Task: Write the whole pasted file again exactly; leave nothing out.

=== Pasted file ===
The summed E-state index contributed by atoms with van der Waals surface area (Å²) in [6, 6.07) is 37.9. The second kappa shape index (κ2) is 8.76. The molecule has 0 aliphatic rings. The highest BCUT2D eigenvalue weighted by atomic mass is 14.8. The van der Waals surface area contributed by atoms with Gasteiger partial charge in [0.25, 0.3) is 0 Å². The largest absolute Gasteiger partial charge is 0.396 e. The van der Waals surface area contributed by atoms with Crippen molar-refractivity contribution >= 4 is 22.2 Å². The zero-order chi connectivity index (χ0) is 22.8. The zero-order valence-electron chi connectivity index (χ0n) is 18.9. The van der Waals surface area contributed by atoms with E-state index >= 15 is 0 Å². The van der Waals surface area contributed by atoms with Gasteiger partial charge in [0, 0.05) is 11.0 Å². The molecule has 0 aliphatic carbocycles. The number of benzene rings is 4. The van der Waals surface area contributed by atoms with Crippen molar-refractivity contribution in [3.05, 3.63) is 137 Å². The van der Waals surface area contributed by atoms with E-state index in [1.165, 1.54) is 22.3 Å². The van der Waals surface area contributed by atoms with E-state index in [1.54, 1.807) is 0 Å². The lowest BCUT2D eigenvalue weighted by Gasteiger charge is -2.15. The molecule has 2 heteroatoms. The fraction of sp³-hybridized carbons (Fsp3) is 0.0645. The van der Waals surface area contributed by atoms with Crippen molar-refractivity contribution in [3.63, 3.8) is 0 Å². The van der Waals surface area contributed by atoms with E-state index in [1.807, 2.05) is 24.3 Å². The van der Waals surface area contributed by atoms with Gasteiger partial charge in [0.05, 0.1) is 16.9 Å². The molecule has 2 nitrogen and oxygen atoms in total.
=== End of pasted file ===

The summed E-state index contributed by atoms with van der Waals surface area (Å²) in [6, 6.07) is 37.9. The second kappa shape index (κ2) is 8.76. The molecule has 0 aliphatic rings. The highest BCUT2D eigenvalue weighted by atomic mass is 14.8. The van der Waals surface area contributed by atoms with Gasteiger partial charge in [0.25, 0.3) is 0 Å². The largest absolute Gasteiger partial charge is 0.396 e. The van der Waals surface area contributed by atoms with Crippen molar-refractivity contribution >= 4 is 22.2 Å². The zero-order chi connectivity index (χ0) is 22.8. The zero-order valence-electron chi connectivity index (χ0n) is 18.9. The van der Waals surface area contributed by atoms with E-state index >= 15 is 0 Å². The van der Waals surface area contributed by atoms with Gasteiger partial charge in [0, 0.05) is 11.0 Å². The molecule has 0 aliphatic carbocycles. The number of benzene rings is 4. The van der Waals surface area contributed by atoms with Crippen molar-refractivity contribution in [3.05, 3.63) is 137 Å². The van der Waals surface area contributed by atoms with E-state index in [1.165, 1.54) is 22.3 Å². The van der Waals surface area contributed by atoms with E-state index in [1.54, 1.807) is 0 Å². The lowest BCUT2D eigenvalue weighted by Gasteiger charge is -2.15. The molecule has 2 heteroatoms. The fraction of sp³-hybridized carbons (Fsp3) is 0.0645. The van der Waals surface area contributed by atoms with Crippen molar-refractivity contribution in [3.63, 3.8) is 0 Å². The van der Waals surface area contributed by atoms with E-state index in [1.807, 2.05) is 24.3 Å². The van der Waals surface area contributed by atoms with Gasteiger partial charge in [0.05, 0.1) is 16.9 Å². The molecule has 2 nitrogen and oxygen atoms in total.